I had the blessing of watching the two most loving, fun, loud, and sweet children for nearly four years. I became extremely close to their family and loved (almost) every second I spent with them. From beach trips to rainy days, they taught me everything I know about compassion and patience. They sometimes tested me, but at the end of the day, we still loved each other.

This babysitting experience was the first time I had ever really been around children and it opened my eyes to a variety of things. One of those being food and the wacky diet that comes with the youth of our generation. Here are some things that I learned over the four years I spent with them:

1. Don’t put butter wrapped in metal foil in the microwave


Photo courtesy of @womensdaymag on Instagram

The youngest boy I babysat, Matt, loved grilled cheese. Which was fine, because I did too. We made it nearly every day for lunch and it quickly became one of our daily routines.

He prided himself on being able to turn on the stove and flip the sandwich over as it cooked. It made me happy to watch him. Then I saw him eat it and grunted over the mess that now awaited cleaning.

The family I worked for never had margarine, only sticks of butter. Every day I would stick the butter in the microwave for five seconds just so it got soft enough to spread on the bread. All was good.

One day I noticed they had a new type of butter, but I didn’t think too much about it. That is, until it caught on fire in the microwave.

Turns out that Kerrygold brand butter sticks are wrapped in foil. It didn’t help either that the father was home when this happened. Two screaming kids plus flaming butter = disaster.

2. Kids don’t like spicy mac ‘n cheese


Photo by Parisa Soraya

If you ask me, all types of mac ‘n cheese are good types. So when the mom put a box of buffalo Kraft mac ‘n cheese out, I didn’t discriminate.

Although I did double check with the boys that it was the right type before I started cooking, it wasn’t. After slaving away to make these children lunch, they cried that I didn’t make the right type and because their mouths were burning.

Whatever. More for me.

3. If you leave candy out, they will eat it — all of it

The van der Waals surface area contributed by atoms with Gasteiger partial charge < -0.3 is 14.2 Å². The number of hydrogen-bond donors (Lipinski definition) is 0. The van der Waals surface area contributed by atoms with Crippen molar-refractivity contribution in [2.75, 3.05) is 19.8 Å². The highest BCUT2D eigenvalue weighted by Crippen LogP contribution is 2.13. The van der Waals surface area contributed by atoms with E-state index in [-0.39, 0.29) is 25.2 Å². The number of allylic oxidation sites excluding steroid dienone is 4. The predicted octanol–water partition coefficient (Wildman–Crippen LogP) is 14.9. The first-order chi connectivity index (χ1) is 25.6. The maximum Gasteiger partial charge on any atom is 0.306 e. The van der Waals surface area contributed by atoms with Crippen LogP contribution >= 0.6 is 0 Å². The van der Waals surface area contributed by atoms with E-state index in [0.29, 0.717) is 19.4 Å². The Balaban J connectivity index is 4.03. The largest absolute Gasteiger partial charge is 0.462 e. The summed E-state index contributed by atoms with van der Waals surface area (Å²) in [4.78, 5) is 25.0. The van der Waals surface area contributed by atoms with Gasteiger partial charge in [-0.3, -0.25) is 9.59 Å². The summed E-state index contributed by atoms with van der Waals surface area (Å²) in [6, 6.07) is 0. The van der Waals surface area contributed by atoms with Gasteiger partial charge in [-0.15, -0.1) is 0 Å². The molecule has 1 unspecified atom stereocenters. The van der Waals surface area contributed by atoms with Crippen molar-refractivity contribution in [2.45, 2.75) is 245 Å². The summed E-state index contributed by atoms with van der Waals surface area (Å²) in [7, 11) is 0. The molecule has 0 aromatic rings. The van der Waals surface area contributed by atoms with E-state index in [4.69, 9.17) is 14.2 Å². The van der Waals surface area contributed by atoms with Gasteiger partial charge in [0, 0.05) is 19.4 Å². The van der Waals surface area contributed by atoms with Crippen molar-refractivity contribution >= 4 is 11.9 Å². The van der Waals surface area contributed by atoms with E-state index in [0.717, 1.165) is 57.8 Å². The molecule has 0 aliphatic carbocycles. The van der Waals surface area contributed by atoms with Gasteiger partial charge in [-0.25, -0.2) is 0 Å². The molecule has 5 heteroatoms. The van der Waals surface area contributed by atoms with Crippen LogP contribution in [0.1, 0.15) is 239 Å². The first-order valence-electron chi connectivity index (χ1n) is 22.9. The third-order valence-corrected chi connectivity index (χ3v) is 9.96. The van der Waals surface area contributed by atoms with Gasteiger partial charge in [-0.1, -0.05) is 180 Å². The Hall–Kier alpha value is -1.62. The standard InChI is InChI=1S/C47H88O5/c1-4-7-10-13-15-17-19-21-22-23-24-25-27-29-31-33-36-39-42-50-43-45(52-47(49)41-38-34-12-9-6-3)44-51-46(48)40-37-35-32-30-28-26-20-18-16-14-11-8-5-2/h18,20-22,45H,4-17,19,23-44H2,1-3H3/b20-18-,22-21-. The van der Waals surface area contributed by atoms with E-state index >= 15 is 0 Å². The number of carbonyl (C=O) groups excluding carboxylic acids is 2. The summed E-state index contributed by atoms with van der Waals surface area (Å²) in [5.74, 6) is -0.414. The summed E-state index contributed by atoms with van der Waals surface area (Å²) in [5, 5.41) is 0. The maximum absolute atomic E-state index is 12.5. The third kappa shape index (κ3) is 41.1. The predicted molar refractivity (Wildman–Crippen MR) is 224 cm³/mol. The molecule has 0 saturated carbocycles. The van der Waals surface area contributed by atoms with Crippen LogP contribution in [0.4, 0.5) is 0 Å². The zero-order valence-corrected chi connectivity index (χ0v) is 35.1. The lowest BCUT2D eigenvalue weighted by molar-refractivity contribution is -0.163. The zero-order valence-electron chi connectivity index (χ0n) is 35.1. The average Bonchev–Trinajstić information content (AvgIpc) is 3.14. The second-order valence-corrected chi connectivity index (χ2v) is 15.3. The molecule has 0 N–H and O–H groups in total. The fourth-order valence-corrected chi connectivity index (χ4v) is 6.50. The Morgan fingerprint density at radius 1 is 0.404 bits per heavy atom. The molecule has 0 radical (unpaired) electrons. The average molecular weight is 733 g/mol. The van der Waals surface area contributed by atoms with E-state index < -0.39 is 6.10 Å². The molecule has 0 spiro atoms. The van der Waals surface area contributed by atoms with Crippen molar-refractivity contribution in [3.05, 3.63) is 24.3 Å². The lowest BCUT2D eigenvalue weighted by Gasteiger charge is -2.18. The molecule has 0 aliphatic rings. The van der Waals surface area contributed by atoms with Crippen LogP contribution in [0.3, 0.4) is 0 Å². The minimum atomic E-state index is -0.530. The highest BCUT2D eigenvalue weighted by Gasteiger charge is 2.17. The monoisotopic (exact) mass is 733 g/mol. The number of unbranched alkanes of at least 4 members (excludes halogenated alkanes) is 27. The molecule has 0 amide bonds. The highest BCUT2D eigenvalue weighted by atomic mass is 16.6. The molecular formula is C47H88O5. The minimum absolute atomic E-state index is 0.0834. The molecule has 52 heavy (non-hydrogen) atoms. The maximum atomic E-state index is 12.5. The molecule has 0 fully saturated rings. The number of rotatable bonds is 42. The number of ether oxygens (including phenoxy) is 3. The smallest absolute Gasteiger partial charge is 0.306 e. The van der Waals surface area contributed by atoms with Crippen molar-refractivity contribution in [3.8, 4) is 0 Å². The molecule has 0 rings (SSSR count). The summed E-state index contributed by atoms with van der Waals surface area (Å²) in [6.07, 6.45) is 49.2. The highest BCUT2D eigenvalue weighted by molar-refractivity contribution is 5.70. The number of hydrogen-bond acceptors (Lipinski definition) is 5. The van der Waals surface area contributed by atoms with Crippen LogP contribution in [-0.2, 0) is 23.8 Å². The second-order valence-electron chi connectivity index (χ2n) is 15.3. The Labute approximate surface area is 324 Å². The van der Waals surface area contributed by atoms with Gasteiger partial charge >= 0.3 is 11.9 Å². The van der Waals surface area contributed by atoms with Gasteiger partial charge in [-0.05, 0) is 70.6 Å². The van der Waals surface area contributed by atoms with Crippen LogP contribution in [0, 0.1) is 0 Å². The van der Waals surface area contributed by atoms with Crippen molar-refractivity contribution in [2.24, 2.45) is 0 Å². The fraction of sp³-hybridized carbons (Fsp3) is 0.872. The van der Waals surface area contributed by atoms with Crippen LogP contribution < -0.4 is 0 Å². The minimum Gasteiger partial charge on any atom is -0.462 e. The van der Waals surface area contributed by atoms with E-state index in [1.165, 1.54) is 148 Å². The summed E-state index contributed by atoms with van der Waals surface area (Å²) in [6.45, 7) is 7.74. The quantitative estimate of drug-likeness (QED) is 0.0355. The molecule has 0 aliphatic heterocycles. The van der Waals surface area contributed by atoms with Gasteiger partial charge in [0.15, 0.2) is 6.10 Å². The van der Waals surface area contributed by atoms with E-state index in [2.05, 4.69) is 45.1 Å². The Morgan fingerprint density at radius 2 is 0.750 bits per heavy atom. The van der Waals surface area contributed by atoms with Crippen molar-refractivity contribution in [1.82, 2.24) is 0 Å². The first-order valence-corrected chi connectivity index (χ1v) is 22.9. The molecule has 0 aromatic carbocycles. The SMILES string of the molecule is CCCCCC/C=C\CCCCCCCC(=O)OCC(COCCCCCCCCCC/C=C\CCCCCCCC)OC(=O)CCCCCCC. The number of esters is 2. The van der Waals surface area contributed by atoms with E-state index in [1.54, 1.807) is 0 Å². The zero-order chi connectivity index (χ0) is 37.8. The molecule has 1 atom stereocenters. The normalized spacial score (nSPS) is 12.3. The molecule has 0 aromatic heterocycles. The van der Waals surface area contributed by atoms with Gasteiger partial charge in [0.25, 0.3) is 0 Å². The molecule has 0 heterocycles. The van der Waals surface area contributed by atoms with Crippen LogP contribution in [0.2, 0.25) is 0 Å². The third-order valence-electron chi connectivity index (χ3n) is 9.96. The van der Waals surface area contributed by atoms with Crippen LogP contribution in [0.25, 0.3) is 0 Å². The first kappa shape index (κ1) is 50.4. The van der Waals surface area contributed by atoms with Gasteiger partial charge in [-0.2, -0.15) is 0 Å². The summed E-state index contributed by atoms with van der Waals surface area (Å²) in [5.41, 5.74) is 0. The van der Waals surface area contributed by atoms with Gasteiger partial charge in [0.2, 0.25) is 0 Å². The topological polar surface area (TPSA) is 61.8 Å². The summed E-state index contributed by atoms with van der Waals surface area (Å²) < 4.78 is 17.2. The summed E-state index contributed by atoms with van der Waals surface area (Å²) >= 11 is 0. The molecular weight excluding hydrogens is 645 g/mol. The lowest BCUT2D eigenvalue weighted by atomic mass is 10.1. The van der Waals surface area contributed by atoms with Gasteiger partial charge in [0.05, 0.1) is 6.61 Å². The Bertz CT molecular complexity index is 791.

Photo by Danielle Chandler

I thought I ate a lot of junk food, but I hadn’t seen anything until I started watching the boys.

The worst was when I went outside with one boy to grab something from the car. The other boy (again Matthew) was watching TV inside. When I returned to the house a few minutes later, I saw three ice cream sandwich wrappers on the ground. Keep in mind that it was 9:00 AM.

Their Halloween candy doesn’t last very long either and has to be stored on the top shelf in a cabinet. Unfortunately, the boys figured out a way to move a bar stool in front of the cabinet and still gain access to the candy.

Kids are ruthless. And apparently willing to sacrifice their lives for candy.

4. Kids can’t eat as much as you


Photo courtesy of netdoctor.co.uk

I unfortunately learned this one the hard way — pulled over on the highway with two puking children. It was actually a pretty good day during school vacation week. I took the boys to Five Guys for lunch and then to race go-carts at the speedway nearby.

They both got a burger and ate a lot of french fries, but I didn’t think too much of it. After go-carting, we stopped for some fro-yo. Neither of them finished their bowl, and thank God they didn’t.

About halfway into the car ride home, Nick told me he didn’t feel good. Approximately three seconds later he started puking all over his lap. I immediately pulled over and got out of the car with Nick to help him over to some bushes.

Next thing I know, I turn around and Matthew is puking in my car because he “smelled Nick’s throw up.”

My car has never been the same.

5. The way to every kid’s heart is through food


Photo courtesy of bromabakery.com

This is true especially when you know their favorite foods. I knew that any day I showed up with Boston creme donuts, it was going to be a good day. And I was basically God if I made brownies.

They may not have appreciated me for everything I did for them, but they certainly appreciated me for the food I provided.

Children are a wonder and add so many amazing qualities to your life. They bring smiles and laughter, curiosity and doubt, adventure and appreciation for the smaller things in life.

And by smaller, I don’t mean their appetites.